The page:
Middle East and Central Asia > Bahrain, Kingdom of

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International Monetary Fund
GCC policymakers moved quickly to mitigate the health and economic impacts of twin COVID-19 and oil price shocks. Infection rates have declined across the GCC to well below previous peaks, though countries have experienced successive waves of the virus, and economic recoveries have begun to take hold. Nevertheless, GCC policymakers must navigate a challenging and uncertain landscape. The pandemic continues to cloud the global outlook as countries are in different phases of recovery, with varied growth prospects and policy space
International Monetary Fund
Energy prices in the GCC countries are low by international standards. These low prices have co-existed with rapid economic development in the region over the past 50 years, but the costs of this policy have also risen in terms of very high energy usage per capita. Providing energy at low prices has also effectively absorbed resources that could otherwise have been invested in human and physical capital or saved for future generations. The implicit cost of low energy prices in the GCC, in terms of foregone revenue, is estimated to be around 5 percent of GDP (about 8 percent of non-oil GDP) this year. GCC countries have been embarking on energy price reform in recent years. The recent decision of the UAE to remove fuel subsidies is an important initiative. Nevertheless, energy prices are generally still below international levels and differ substantially across the GCC countries. In most countries, further steps are needed to raise energy prices to reduce the growth in energy consumption and to support the fiscal adjustment that is necessary in the current lower oil price environment. Evidence in this paper suggests the inflationary impact of higher energy prices in the GCC is likely to be small, and while there may be some adverse effect on growth in the near-term, over the longer-term the growth benefits should be positive. Given the low weight of energy products in the CPI, first round effects of higher energy prices should be limited, while well anchored inflation expectations should help prevent second-round effects. On growth, a gradual increase in energy prices should have a manageable impact on industrial activity, although energy intensive industries will be adversely affected and will need to adjust. In the longer-term energy price reforms could generate significant permanent real income gains for the economy as a whole. More broadly, international experiences suggest that the likelihood of success with energy price reforms increases if the reforms are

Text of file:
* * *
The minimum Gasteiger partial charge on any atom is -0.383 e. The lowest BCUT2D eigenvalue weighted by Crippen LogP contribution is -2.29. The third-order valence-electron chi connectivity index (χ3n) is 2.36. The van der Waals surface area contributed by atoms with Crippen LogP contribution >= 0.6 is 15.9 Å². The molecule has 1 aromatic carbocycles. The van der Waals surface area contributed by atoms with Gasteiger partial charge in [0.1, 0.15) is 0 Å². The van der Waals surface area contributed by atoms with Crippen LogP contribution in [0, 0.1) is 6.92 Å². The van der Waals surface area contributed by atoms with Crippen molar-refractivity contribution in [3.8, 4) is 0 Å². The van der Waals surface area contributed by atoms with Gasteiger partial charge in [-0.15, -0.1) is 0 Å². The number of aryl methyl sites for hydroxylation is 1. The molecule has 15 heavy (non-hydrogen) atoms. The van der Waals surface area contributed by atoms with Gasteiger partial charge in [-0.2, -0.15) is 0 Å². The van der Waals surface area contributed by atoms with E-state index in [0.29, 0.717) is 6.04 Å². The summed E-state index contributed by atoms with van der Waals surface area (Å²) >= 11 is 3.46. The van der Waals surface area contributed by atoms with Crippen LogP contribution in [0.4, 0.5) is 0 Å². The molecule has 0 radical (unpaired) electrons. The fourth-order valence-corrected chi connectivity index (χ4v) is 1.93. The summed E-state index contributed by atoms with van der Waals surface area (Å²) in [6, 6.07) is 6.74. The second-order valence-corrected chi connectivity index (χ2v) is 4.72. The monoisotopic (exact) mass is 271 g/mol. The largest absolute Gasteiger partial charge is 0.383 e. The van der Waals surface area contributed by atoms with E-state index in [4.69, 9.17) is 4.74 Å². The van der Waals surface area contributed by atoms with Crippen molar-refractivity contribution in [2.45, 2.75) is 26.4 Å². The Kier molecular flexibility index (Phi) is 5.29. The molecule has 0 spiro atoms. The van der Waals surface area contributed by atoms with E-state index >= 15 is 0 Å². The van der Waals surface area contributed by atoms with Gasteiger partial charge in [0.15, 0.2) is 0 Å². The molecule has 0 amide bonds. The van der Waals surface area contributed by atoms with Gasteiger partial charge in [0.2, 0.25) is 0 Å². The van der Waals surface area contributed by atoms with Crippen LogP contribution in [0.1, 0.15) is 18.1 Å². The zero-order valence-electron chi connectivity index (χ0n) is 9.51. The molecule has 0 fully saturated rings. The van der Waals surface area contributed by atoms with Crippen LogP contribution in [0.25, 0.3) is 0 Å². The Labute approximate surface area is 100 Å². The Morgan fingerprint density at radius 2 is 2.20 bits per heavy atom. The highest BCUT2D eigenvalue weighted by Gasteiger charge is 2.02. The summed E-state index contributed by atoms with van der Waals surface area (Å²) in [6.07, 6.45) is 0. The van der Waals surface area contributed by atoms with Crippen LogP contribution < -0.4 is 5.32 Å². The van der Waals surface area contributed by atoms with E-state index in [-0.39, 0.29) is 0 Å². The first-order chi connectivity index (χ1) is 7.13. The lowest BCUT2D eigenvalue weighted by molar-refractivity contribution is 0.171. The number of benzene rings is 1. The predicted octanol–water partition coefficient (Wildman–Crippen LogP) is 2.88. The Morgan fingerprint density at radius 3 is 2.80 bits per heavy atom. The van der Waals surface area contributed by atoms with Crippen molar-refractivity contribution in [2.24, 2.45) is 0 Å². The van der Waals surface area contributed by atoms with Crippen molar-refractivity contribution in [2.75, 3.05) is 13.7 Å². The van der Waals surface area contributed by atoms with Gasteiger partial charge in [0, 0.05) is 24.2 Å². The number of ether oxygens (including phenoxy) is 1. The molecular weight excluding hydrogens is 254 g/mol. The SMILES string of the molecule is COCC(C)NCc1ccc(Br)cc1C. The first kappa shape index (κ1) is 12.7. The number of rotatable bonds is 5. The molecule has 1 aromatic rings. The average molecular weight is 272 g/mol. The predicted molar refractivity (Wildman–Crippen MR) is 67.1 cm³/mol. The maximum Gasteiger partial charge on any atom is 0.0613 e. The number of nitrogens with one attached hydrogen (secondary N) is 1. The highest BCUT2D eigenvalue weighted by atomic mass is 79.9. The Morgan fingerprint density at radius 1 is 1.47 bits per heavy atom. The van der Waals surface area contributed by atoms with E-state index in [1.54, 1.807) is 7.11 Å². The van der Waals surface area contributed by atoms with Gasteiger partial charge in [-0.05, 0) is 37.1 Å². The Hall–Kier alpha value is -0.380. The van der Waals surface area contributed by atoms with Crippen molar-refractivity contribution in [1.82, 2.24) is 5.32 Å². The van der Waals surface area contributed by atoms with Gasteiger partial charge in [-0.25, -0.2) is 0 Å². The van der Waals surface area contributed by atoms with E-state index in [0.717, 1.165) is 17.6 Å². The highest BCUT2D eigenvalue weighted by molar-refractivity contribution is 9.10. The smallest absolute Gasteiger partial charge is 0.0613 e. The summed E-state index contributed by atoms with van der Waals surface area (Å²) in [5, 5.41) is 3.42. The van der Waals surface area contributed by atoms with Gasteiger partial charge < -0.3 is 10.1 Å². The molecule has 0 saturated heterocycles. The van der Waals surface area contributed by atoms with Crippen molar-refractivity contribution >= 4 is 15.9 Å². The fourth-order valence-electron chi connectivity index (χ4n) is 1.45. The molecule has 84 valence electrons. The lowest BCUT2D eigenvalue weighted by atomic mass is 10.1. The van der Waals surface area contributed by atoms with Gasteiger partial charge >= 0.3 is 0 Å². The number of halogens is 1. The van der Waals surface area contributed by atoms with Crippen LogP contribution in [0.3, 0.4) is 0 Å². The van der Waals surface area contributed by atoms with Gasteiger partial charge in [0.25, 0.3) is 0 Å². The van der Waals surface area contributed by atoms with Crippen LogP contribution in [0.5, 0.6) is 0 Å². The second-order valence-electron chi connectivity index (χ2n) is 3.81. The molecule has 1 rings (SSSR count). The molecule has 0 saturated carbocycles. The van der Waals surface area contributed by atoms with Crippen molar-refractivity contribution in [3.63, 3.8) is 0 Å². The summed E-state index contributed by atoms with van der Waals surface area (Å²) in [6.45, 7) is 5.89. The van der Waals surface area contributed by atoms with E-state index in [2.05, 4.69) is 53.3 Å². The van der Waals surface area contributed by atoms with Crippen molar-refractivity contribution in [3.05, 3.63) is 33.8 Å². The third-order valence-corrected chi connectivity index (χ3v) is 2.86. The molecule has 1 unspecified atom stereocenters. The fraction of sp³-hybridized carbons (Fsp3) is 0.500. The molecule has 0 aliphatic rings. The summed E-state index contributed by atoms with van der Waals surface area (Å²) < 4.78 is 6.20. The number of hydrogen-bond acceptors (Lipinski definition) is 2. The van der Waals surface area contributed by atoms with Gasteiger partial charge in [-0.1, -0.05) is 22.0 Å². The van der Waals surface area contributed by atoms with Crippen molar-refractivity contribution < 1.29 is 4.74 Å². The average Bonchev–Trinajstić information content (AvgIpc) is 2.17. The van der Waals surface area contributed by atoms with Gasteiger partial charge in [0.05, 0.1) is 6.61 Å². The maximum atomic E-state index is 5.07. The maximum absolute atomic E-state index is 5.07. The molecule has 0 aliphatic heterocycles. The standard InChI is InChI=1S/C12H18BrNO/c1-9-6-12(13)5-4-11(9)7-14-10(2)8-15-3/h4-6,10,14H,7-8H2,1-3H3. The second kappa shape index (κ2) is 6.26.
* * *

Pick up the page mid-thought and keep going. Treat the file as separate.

International Monetary Fund
This Selected Issues and Statistical Appendix paper on Kuwait focuses on recent development in investment companies (ICs) and the business environment in the country. ICs continue to be vulnerable to swings in financial and real estate markets. They continue to have large exposures to domestic, regional, and international equity and real estate markets. Local banks’ lending to ICs declined in 2010–11 owing to banks’ write-offs of ICs loans. The financial situation of many ICs remains precarious, and there are 15 listed investment companies in a dire situation.
Mr. Serhan Cevik
This paper investigates the empirical characteristics of business cycles and the extent of cyclical comovement in the Gulf Cooperation Council (GCC) countries, using various measures of synchronization for non-hydrocarbon GDP and constituents of aggregate demand during the period 1990-2010. By applying the Christiano-Fitzgerald asymmetric band-pass filter and a mean corrected concordance index, the paper identifies the degree of non-hydrocarbon business cycle synchronization?one of the main prerequisites for countries considering to establish a monetary union. The empirical results show low and heterogeneous synchronization in non-hydrocarbon business cycles across the GCC economies, and a decline in the degree of synchronicity in the 2000s, if Kuwait is excluded from the sample, partly because of divergent fiscal policies.
Mr. Klaus-Stefan Enders
While the underlying methodologies continue to be widely debated and refined, there is little consensus on how to assess the equilibrium exchange rate of economies dominated by production of finite natural resources such as the oil economies of the Middle East. In part this is due to the importance of intertemporal aspects (as the real exchange rate may affect the optimal/equitable rate of transformation of finite resource wealth into financial assets), as well as risk considerations given the relatively high volatility of commodity prices. The paper illustrates some important peculiarities of the exchange rate assessment for such natural resource producers by working through a simple two-period model that captures certain key aspects of many resource economies.
Amer Bisat
Sustaining a high rate of economic growth is the major policy issue facing the Arab economies. A detailed analysis of growth, investment, and savings for the period 1971-96, including through a growth accounting exercise, shows that increasing long-run growth requires improvements in both investment and domestic savings. In the past, the Arab region’s growth was overly reliant on volatile external sources of funding, and total factor productivity growth was too low. The paper discusses the policy priorities to overcome the legacy of poor growth.